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The Underrated Paul Rudd Dark Comedy You Can Watch On Netflix

When people think of Paul Rudd, it's more than likely they associate him with all the light-hearted comedies he's starred in. Comedy is certainly how he made his name, with popular appearances in films like Anchorman:The Legend of Ron Burgundy and The 40-Year-Old Virgin. His comedy origins stretch all the way back to his role as Josh in the 1995 high school comedy film Clueless.

It's rare that fans get to see Rudd get serious in front of the camera, but the guy contains multitudes. He shines brilliantly on the occasions when he gets to display more subdued, human emotions. Just take a look at the darker moments of movies like Avengers: Endgame where Ant-Man reacts with shock and fear after learning about Thanos' infamous Snap.

However, Endgame is still a fantastic superhero film at the end of the day. For a more complete idea of how Paul Rudd can pull off drama, viewers should check out The Fundamentals of Caring, a seriously underrated Rudd movie that's currently streaming on Netflix.

Why The Fundamentals of Caring is Paul Rudd's most underrated performance

The Fundamentals of Caring is still technically a comedy, but it's not the same absurdist, wacky kind of comedy fans have come to expect from Rudd. Yes, the film has jokes and gags, but it's also rooted in the dead-serious topics of divorce, grief, and caring for the physically disabled.

The film follows Rudd's character, Ben Benjamin, a writer-turned-caregiver in the midst of an ugly divorce caused by the death of Ben's son. Ben's time as a caregiver begins when he meets Trevor (Craig Toberts), a bitterly rude and sharp-witted teenager afflicted with muscular dystrophy. Despite Trevor's rough attitude, the two become close and embark on a road trip to fulfill Trevor's dream of seeing his favorite roadside attractions.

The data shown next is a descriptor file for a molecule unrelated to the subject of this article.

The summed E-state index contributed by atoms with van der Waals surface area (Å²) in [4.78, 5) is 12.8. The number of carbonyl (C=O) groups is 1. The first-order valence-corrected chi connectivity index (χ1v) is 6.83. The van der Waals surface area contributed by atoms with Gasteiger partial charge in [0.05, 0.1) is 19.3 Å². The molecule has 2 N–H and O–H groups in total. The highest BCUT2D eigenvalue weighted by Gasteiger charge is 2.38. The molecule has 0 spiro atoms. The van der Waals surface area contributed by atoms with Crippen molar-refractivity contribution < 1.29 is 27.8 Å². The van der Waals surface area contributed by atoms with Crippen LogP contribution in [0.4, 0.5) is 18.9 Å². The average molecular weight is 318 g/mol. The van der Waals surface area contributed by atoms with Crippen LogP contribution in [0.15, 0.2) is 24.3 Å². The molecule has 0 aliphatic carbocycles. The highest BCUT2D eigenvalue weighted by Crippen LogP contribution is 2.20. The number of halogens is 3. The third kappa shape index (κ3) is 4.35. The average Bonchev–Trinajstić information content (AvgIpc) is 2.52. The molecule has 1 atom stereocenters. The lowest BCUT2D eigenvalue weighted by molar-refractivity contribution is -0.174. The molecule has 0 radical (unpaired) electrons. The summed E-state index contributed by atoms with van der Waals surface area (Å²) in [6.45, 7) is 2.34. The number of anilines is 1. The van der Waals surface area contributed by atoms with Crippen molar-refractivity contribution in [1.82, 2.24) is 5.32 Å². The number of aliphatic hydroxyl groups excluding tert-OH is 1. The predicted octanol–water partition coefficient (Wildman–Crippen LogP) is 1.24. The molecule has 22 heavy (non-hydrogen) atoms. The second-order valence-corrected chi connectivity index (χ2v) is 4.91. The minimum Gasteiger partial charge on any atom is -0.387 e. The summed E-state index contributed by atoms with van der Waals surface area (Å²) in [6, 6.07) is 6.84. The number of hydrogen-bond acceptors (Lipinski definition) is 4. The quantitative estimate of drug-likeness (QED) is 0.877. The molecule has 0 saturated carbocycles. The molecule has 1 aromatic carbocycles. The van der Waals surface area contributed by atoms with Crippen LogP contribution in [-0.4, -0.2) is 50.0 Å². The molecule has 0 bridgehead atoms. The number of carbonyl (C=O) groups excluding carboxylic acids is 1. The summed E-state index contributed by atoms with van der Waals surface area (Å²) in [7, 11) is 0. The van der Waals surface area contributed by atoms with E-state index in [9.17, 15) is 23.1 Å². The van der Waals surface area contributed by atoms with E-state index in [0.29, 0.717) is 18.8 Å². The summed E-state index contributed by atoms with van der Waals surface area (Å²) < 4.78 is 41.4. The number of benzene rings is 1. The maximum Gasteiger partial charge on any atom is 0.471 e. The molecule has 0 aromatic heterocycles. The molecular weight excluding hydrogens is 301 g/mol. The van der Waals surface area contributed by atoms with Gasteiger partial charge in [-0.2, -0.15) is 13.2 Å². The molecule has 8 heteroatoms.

Along the way, Ben and Trevor come to terms with their respective issues. Ben struggles with his overwhelming grief from the death of son. Likewise, Trevor (who has been locked up in a house most of his life) gets to experience the outside world for the first time. He experiences a romance with Dot (a tagalong traveler played by Selena Gomez), accomplishes his long-held life goals, and even confronts his estranged father. These interpersonal challenges compile with the everyday challenges of muscular dystrophy. 

The movie makes the unfunny funny

Don't let the serious subject matter fool you, though. There are still laughs to be had even in a movie about the struggles of grief and disability. In fact, the movie uses these topics as platforms for its jokes. The relationship between Trevor and Ben would not be so endearing if the two were not so relaxed in the way they discuss Trevor's disability. A common gag throughout the film is Trevor faking his own death in some way, only to laugh maniacally at the horrified faces of those who genuinely believe he is dying. It's dark humor, but humor nonetheless, and it's very effective in context.

The movie doesn't hesitate to fold these kinds of jokes into its dialogue, either. Trevor and Ben are quick to remind each other of their faults. For every time Ben calls Trevor an a-hole, Trevor comes right back with a quip about how Ben makes a living helping him use the toilet. It's an interesting mixture of comedy and tragedy that can be quite disarming for the viewer. Check it out on Netflix now.